All Articles Marketing Social Media Why social "helping" beats social selling

Why social “helping” beats social selling

5 min read

Social Media

Adaptation from SHAREOLOGY: How Sharing is Powering the Human Economy (Morgan James, 2015) by Bryan Kramer, CEO of PureMatters.

The term “selling” tends to conjure up images of an aggressive used-car salesperson following you around the lot or a mall clerk pushing the most expensive stereo in the store. But it’s not just the physical presence that’s off-putting: Hard-selling tactics are equally annoying when we receive them through social media channels. Internet users have become numb to sales messages due to constant bombardment of banner ads and click-though buttons.

Still, there are plenty of salespeople making a very successful living by using social media to generate leads and convert sales. How do they do it? By being helpers first and eliminating “social sales” from their vocabulary.

What is social “helping”?

Put simply, it’s using your social media presence to become familiar with prospects. Helping is asking the right questions and finding out what motivates them. You need to know what business pain they’re suffering and what problems they’re seeking to solve. To help your potential customers it to present them with useful information that responds to their needs – not force-feed them details you think they should know about you, your company or your products.

What makes social selling different from helping is the approach you use to guide a prospect to make buying decisions. Social media isn’t so unlike that used car lot or mall; it’s just a different channel you have at your disposal as a helper.

Social helping works

So, why would you change everything you know about selling? Easy: The buyer’s journey has changed dramatically as the information age has evolved and you need to adjust accordingly. Your potential customers are going online to educate themselves about products, learn about features, hear customer reviews and view demonstration videos. The information out there can be overwhelming, which is why many prospects turn to their peers via social networks. They’re hungry for information and a social helper will give them what they want, via the channels they’re using to do their research.

In addition, buyers are researching products and services long before they’re ready to make a purchase. A social seller sees the longer sales cycle as being a nuisance that delays the commission check; a social helper looks at it as an opportunity to earn the trust of a potential customer. By providing valuable, relevant content that answers questions and solves their problems, your potential customers come to see you as a respected source. Not only do prospects buy from companies they trust, but they also come back for repeat business.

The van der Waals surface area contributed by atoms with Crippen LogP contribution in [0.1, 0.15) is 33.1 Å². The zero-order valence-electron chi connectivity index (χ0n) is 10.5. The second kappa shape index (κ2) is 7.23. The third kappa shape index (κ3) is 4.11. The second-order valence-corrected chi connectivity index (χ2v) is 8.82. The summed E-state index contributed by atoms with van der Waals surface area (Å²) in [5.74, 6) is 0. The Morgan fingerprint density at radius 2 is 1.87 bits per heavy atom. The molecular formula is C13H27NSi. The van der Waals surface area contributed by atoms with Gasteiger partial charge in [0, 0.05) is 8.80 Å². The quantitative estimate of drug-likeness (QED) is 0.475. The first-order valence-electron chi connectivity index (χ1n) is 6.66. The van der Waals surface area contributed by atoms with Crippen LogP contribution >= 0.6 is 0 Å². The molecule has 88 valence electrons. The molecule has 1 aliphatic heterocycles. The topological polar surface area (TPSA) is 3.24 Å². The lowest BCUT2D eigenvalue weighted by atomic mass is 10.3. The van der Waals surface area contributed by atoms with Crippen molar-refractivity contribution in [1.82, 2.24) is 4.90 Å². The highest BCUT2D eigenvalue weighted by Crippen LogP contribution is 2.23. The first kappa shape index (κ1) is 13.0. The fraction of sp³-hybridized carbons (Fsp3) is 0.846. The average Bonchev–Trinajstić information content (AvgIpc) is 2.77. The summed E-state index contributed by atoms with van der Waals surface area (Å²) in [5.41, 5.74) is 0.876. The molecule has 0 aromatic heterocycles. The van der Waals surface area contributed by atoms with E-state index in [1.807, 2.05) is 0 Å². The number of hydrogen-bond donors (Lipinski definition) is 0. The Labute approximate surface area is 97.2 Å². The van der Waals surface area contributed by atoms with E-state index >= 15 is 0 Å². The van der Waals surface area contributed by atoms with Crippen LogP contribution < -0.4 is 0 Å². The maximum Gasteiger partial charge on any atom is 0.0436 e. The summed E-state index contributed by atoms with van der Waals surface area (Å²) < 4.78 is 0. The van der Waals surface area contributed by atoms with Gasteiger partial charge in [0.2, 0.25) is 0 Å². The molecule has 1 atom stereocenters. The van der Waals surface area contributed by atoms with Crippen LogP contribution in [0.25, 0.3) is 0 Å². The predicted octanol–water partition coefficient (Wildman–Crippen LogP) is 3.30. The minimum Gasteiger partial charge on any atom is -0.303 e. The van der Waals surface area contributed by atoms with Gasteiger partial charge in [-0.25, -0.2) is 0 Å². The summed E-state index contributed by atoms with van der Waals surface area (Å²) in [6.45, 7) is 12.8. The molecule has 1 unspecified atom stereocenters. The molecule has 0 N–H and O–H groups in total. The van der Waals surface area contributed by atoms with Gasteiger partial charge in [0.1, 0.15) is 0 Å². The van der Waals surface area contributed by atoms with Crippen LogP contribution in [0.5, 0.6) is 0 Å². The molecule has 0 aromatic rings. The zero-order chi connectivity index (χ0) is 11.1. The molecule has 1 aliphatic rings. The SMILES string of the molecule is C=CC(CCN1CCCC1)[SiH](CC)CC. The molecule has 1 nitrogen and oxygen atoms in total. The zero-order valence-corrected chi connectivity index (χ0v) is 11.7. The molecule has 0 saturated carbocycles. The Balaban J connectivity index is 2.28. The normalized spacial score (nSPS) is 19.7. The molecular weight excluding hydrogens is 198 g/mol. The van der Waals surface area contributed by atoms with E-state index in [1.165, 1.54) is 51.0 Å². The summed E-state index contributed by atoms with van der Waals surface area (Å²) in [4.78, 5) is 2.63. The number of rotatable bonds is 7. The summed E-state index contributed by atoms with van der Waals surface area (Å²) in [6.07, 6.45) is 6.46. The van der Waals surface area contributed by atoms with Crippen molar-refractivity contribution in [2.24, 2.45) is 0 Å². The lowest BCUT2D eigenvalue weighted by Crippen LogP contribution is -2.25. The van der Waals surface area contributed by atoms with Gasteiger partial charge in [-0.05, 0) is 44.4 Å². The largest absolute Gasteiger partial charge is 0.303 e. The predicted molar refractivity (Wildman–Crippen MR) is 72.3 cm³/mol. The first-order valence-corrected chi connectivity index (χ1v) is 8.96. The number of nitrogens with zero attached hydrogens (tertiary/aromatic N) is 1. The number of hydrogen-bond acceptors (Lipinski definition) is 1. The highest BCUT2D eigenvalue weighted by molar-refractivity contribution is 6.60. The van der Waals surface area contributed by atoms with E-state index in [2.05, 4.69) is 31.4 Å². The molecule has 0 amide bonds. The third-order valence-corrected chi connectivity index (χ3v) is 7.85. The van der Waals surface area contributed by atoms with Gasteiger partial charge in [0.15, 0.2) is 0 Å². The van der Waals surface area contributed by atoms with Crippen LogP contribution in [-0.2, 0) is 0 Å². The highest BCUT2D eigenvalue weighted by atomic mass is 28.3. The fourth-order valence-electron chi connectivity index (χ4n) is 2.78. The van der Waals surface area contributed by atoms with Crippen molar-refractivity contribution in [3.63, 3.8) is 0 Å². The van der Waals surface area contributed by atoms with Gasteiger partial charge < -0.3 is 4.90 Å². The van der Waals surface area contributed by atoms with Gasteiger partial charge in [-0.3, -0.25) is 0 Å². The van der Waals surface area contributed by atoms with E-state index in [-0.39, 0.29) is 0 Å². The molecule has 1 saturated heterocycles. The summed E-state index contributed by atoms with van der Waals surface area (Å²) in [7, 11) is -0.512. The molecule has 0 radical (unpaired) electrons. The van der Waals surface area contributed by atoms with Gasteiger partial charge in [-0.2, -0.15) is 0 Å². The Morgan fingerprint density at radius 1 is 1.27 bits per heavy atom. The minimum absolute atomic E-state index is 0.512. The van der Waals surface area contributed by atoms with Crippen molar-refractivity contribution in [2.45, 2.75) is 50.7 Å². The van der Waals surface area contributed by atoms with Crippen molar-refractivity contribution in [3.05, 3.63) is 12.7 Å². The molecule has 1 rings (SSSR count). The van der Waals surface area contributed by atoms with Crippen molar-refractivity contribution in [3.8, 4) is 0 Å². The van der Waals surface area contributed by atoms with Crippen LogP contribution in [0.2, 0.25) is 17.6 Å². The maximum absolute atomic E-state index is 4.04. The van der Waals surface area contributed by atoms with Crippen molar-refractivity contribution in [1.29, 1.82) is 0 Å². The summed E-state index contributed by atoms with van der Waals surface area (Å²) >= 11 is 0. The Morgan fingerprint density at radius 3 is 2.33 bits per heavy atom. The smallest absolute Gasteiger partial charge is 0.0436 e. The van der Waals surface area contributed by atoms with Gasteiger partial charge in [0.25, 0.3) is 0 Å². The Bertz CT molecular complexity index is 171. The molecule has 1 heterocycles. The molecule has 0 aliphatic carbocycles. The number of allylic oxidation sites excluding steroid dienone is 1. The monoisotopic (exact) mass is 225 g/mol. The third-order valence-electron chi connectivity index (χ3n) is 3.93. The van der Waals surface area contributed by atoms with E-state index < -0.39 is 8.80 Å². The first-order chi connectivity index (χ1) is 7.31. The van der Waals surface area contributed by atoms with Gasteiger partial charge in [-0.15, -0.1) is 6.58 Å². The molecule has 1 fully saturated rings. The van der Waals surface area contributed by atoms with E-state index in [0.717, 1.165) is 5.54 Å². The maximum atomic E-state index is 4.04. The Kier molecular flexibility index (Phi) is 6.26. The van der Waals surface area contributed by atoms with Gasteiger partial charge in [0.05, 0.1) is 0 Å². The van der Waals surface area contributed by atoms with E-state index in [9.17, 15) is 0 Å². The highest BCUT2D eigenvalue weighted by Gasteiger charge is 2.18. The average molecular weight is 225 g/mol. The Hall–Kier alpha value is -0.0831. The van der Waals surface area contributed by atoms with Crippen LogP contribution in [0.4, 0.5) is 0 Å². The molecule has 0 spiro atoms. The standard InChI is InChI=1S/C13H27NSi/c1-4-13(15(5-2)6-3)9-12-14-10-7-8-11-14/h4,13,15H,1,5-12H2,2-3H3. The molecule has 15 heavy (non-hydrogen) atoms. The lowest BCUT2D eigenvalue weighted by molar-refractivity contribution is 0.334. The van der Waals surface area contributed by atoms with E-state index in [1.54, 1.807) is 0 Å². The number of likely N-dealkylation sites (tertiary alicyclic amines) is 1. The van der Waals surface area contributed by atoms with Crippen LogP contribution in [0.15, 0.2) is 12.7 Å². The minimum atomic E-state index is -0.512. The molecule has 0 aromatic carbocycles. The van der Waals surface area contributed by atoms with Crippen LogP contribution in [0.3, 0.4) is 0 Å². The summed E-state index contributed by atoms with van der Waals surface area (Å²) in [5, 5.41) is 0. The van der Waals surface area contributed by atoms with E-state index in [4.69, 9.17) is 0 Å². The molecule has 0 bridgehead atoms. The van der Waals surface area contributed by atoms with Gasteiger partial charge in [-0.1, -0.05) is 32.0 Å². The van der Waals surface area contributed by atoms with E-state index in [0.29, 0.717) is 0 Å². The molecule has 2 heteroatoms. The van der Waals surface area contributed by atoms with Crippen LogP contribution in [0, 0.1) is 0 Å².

Transitioning from social selling to social helping

From this discussion, it may appear that life as a social sales person has been turned upside down — and it has, though it’s not difficult to right things. You just need to know how to put the customer at the forefront by being a helper first.

  • Position yourself as a thought leader: Become an expert that prospects turn to for relevant information they can use right now. Align your social media profile with professional groups and industry leaders, and contribute your own content in the appropriate forums.
  • Focus on connecting, not closing: Your goal should be to connect with prospects by asking questions and learning their problems. Listen first, then respond. The last thing they want to hear is narcissistic, self-absorbed “sales speak” about how great you are.
  • Content is currency: When the time is right, you need to present prospects with targeted content that responds to their needs and correlates to where they are in the sales funnel. Post useful blog articles, upload how-to videos and offer your thoughts on products via your social media profile. Present potential customers with content from respected sources other than yourself to build credibility.
  • Engage in social listening: This aspect of social helping is geared more toward lead generation than lead nurturing. You’ll need the help of online solutions that filter out the clutter and deliver information that tells you what people are talking about on social media. Once you can focus on their discussions, you can deliver targeted content at the right time.

Do This Now: Get started on the path to becoming a social helper by disregarding most of what you know about sales. Unlearn the hard-sell tactics where you talk about your company, your success and your products. Focus on sharing content that resonates with your prospects and earns their trust.

Your success with social helping relies upon using social media to distribute useful information — not as a channel for promoting your products. Using social tools to nurture prospects and engage leads is the best way to ensure you have a customer for life, instead of just a day.